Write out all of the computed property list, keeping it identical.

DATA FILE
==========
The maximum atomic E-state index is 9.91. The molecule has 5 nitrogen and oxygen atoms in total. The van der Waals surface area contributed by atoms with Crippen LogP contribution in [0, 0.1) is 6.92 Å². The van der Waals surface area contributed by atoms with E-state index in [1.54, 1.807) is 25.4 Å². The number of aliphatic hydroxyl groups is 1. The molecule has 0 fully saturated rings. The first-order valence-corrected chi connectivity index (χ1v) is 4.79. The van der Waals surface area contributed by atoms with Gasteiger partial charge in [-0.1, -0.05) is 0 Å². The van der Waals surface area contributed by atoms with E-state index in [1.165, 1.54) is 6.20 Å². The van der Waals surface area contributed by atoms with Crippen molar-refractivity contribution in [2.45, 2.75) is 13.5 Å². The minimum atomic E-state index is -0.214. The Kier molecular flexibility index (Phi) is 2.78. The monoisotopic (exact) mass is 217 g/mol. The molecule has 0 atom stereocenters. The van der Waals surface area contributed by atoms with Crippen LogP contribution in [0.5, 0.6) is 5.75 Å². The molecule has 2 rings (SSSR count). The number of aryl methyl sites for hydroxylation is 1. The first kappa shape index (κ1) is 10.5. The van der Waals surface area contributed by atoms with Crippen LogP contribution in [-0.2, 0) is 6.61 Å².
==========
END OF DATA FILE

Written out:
The maximum atomic E-state index is 9.91. The molecule has 5 nitrogen and oxygen atoms in total. The van der Waals surface area contributed by atoms with Crippen LogP contribution in [0, 0.1) is 6.92 Å². The van der Waals surface area contributed by atoms with E-state index in [1.54, 1.807) is 25.4 Å². The number of aliphatic hydroxyl groups is 1. The molecule has 0 fully saturated rings. The first-order valence-corrected chi connectivity index (χ1v) is 4.79. The van der Waals surface area contributed by atoms with Gasteiger partial charge in [-0.1, -0.05) is 0 Å². The van der Waals surface area contributed by atoms with E-state index in [1.165, 1.54) is 6.20 Å². The van der Waals surface area contributed by atoms with Crippen molar-refractivity contribution in [2.45, 2.75) is 13.5 Å². The minimum atomic E-state index is -0.214. The Kier molecular flexibility index (Phi) is 2.78. The monoisotopic (exact) mass is 217 g/mol. The molecule has 0 atom stereocenters. The van der Waals surface area contributed by atoms with Crippen LogP contribution in [0.5, 0.6) is 5.75 Å². The molecule has 2 rings (SSSR count). The number of aryl methyl sites for hydroxylation is 1. The first kappa shape index (κ1) is 10.5. The van der Waals surface area contributed by atoms with Crippen LogP contribution in [-0.2, 0) is 6.61 Å².